Langford filed a civil complaint and was granted a temporary no-contact order Monday in Cabarrus County after she accused Lawhorne of abusive behavior including intimidation, threats and even bugging her car and office.

In the complaint, Langford told authorities she discovered Lawhorne’s true identity. He had been known to her as Jim Gilley.

When she confronted him, he “began to threaten me,” she said in the complaint. “I have numerous text messages saying things like ‘I will ruin you, you have no idea who you are fooling with.’”

In the civil complaint, Langford said she confronted Lawhorne, saying “I would not continue his fraud and the employees needed to leave the company and separate themselves from him.”

He “threatened to call the news to cause the company to fall onto me,” the complaint read.

Concord Police Department Deputy Chief Allen Overcash said in an email there are no local criminal charges pending against Lawhorne.

“We have not closed our case, though,” he said.


Growers have pointed out the distributed business model under which Wormz Organic was operating is still viable.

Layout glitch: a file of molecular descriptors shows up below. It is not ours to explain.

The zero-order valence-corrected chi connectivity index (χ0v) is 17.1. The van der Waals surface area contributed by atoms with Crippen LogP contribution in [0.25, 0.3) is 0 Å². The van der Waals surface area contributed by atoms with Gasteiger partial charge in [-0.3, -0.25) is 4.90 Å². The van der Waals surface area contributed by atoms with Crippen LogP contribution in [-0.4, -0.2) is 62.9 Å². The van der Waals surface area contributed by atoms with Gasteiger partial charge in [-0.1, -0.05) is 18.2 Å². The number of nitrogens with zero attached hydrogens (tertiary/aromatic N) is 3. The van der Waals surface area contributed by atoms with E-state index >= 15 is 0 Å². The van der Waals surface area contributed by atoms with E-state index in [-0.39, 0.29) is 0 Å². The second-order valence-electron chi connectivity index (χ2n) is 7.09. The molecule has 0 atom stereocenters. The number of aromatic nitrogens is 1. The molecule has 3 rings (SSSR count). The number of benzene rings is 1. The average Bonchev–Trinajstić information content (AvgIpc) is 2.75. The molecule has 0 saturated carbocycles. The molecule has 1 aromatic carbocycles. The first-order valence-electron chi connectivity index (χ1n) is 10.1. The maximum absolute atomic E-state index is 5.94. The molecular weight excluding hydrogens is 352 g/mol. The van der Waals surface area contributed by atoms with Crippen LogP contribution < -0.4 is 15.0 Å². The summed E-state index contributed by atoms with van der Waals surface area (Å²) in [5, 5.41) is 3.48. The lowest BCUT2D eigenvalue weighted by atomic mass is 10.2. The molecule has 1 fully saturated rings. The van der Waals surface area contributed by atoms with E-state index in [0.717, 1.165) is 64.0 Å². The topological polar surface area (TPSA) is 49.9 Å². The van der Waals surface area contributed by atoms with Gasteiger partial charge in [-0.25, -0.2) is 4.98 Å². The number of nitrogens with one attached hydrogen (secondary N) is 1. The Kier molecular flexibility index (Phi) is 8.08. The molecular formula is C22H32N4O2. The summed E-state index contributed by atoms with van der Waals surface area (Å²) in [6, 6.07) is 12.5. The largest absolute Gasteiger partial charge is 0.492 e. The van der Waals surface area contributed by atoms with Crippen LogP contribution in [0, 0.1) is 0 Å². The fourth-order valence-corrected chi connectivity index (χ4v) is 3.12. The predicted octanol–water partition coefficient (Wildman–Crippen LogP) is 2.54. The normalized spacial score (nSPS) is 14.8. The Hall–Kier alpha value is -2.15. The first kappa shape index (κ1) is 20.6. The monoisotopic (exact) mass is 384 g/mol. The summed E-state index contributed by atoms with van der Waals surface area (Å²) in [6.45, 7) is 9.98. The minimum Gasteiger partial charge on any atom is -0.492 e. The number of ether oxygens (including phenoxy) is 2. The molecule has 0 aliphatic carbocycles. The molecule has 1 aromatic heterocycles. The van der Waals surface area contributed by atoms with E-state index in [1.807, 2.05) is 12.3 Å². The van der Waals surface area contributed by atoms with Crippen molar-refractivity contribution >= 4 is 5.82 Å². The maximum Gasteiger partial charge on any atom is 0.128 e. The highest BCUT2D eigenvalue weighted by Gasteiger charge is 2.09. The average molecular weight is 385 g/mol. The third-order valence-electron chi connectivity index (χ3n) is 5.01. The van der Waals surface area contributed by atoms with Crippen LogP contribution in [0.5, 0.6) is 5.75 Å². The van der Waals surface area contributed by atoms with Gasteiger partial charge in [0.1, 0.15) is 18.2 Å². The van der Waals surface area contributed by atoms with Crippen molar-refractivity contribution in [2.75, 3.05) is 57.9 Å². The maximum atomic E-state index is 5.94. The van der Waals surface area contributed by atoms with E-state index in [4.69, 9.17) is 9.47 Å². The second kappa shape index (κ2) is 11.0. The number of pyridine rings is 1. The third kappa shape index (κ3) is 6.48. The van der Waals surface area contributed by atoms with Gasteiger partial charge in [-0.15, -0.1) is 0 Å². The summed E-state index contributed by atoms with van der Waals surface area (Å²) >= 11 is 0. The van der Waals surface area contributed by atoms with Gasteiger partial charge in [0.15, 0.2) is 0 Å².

“It was working very well,” said grower Brian Riggan. “If the guy had been honest, it seems like he could have made some money on it in an honest way.”

The anonymous grower said Lawhorne used a model that has worked in other places to run a “short-term scam deal.”

AGs who have been left with worms and dirt are trying to get someone to buy the company so they can recover their investments and continue to farm.

“It is a sustainable business model,” the unnamed source said. “It would be really great if someone would step in and buy this business.”

“I, for one, did not start this because of Jim Gilley or Jamie Lawwhorn [sic] or any of the WO gang,” read a Facebook post. “I believed then and believe now this can work with or without them. We need buyers for a product. Let’s find some.”

Contact reporter Tim Reaves at 704-789-9131.